East Kirkby’s Just Jane Lancaster bomber set for global audience with release of war film

The Lincolnshire Aviation Heritage Centre and its Lancaster Just Jane are featured in the film, as seen here.
The Lincolnshire Aviation Heritage Centre and its Lancaster Just Jane are featured in the film, as seen here.

A Second World War film featuring an East Kirkby museum and its famous Lancaster bomber is ready for take off after the team behind it secured an international distribution deal.

Lincolnshire’s Tin Hat Productions have teamed up with the London-based Kaleidoscope Film Distribution to get their first feature film, Lancaster Skies, in front of audiences.

Another scene from the film.

Another scene from the film.

The film features East Kirkby’s Lincolnshire Aviation Heritage Centre and its surviving Lancaster Just Jane.

From next month, it will be screened in cinemas (including Boston’s Savoy); and from May it will be available to take home on DVD and Blu-ray in countries as far afield as the US, Japan, and Australia (and also watched via video-on-demand).

Tin Hat Productions is Andy Burn, son Callum Burn, both of Sleaford, and Sam Parsons, of London, who attended film school with Callum. The trio have also had loyal support from Lincoln’s Scott Ellis.

The Standard first spoke to them about Lancaster Skies – originally titled Our Shining Sword – five years ago this month.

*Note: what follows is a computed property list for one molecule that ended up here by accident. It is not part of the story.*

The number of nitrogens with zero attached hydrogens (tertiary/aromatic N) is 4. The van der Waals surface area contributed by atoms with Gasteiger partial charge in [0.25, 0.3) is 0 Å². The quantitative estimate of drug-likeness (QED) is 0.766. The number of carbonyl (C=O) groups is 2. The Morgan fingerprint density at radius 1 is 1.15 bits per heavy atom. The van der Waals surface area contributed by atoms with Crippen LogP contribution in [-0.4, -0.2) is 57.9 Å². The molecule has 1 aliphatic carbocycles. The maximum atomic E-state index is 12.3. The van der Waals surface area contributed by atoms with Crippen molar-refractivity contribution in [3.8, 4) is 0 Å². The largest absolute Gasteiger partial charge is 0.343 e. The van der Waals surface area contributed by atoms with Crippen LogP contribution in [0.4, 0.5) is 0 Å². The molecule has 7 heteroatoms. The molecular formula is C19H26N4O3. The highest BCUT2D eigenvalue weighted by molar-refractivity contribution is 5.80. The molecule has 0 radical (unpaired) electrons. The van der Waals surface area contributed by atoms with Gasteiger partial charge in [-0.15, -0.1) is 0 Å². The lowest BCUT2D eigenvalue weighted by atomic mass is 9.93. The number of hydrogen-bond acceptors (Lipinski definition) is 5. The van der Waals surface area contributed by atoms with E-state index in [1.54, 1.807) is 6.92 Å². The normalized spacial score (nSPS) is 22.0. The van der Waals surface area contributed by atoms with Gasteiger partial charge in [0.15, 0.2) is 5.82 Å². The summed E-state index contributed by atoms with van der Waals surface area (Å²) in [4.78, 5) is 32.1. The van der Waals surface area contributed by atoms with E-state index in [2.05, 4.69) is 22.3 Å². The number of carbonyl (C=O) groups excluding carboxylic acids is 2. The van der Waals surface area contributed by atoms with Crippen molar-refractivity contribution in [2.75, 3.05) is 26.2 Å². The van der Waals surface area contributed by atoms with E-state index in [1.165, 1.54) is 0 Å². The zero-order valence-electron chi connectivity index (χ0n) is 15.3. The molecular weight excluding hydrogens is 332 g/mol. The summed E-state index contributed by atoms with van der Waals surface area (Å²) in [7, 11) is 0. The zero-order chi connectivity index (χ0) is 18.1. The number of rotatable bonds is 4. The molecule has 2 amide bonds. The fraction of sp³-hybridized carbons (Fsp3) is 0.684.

The troupe overcame numerous obstacles in their path to get the film in the can last year. They made costumes, built sets (including a replica Lancaster), crafted models for special effects sequences, and held fundraisers again and again and again – achieving a number of high profile endorsements along the way, including from TV personality Stephen Fry.

Stephen’s endorsement helped pave the way for the distribution deal, said Andy, which he described as ‘a dream come true’.

He said: “We are really, really pleased. For us, it’s akin to winning the lottery.

“The hope was we would get some sort of DVD deal. We would never had dreamt we would get a cinema release. That kind of thing doesn’t happen and it certainly doesn’t happen for films that cost 80,000 quid.”

On the advice of the distributors, the picture has been transferred back from black-and-white back to colour to give the film its best chance of success in America.

Andy says they have been told they should at least make their investment back, and one encouraging sign of this is that three screenings are already sold out.

Andy paid tribute to everyone who has supported the project, saying: “Thanks to all the people who are buying tickets, and thanks to all the people in the community who helped because there were lots of them, whether they were actors or local businesses that put money in. We haven’t forgotten.”

Andrew Panton, from the Lincolnshire Aviation Heritage Centre, said: “We’re proud to have supported this project from the start to enable the team to film at the centre and make ‘Lancaster Skies. Supporting the project and having faith that it will be completed has now led to us being in the fortunate position of benefiting from the exposure the film has created for us.

“The most important factor is that the film is bringing the memory of Bomber Command to the forefront of people’s minds.”

l Find local screenings at www.lancasterskies.com